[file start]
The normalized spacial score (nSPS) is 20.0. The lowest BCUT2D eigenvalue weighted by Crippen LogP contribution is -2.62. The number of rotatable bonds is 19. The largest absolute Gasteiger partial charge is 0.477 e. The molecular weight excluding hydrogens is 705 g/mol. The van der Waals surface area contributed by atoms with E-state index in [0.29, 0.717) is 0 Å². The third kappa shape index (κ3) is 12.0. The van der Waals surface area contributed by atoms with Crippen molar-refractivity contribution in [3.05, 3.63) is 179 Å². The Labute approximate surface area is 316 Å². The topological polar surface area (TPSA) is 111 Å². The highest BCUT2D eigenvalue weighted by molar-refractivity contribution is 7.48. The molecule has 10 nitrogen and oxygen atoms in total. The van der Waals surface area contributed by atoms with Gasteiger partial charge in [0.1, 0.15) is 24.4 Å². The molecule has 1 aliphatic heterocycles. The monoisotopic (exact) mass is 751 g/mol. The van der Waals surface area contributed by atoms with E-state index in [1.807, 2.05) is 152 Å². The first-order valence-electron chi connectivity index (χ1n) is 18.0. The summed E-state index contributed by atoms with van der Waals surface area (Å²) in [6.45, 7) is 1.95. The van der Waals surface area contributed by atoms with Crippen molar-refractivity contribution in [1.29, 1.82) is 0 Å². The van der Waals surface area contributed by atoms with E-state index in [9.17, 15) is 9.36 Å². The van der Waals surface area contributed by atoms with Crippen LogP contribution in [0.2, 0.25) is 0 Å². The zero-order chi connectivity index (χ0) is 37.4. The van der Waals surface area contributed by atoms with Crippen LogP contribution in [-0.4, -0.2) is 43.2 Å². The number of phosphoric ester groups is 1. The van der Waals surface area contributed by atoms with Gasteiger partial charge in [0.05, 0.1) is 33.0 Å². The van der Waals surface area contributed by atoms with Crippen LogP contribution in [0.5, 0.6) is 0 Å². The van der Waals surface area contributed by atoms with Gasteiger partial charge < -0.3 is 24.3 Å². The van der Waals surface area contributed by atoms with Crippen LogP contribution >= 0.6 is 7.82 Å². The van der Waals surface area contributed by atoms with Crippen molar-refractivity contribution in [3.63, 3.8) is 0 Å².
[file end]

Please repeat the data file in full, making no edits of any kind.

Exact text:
The normalized spacial score (nSPS) is 20.0. The lowest BCUT2D eigenvalue weighted by Crippen LogP contribution is -2.62. The number of rotatable bonds is 19. The largest absolute Gasteiger partial charge is 0.477 e. The molecular weight excluding hydrogens is 705 g/mol. The van der Waals surface area contributed by atoms with E-state index in [0.29, 0.717) is 0 Å². The third kappa shape index (κ3) is 12.0. The van der Waals surface area contributed by atoms with Crippen molar-refractivity contribution in [3.05, 3.63) is 179 Å². The Labute approximate surface area is 316 Å². The topological polar surface area (TPSA) is 111 Å². The highest BCUT2D eigenvalue weighted by molar-refractivity contribution is 7.48. The molecule has 10 nitrogen and oxygen atoms in total. The van der Waals surface area contributed by atoms with Gasteiger partial charge in [0.1, 0.15) is 24.4 Å². The molecule has 1 aliphatic heterocycles. The monoisotopic (exact) mass is 751 g/mol. The van der Waals surface area contributed by atoms with E-state index in [1.807, 2.05) is 152 Å². The first-order valence-electron chi connectivity index (χ1n) is 18.0. The summed E-state index contributed by atoms with van der Waals surface area (Å²) in [6.45, 7) is 1.95. The van der Waals surface area contributed by atoms with Crippen molar-refractivity contribution in [1.29, 1.82) is 0 Å². The van der Waals surface area contributed by atoms with E-state index in [9.17, 15) is 9.36 Å². The van der Waals surface area contributed by atoms with Crippen LogP contribution in [0.2, 0.25) is 0 Å². The zero-order chi connectivity index (χ0) is 37.4. The van der Waals surface area contributed by atoms with Crippen LogP contribution in [-0.4, -0.2) is 43.2 Å². The number of phosphoric ester groups is 1. The van der Waals surface area contributed by atoms with Gasteiger partial charge in [0.05, 0.1) is 33.0 Å². The van der Waals surface area contributed by atoms with Crippen LogP contribution in [0.5, 0.6) is 0 Å². The van der Waals surface area contributed by atoms with Gasteiger partial charge < -0.3 is 24.3 Å². The van der Waals surface area contributed by atoms with Crippen LogP contribution >= 0.6 is 7.82 Å². The van der Waals surface area contributed by atoms with Crippen molar-refractivity contribution in [3.63, 3.8) is 0 Å².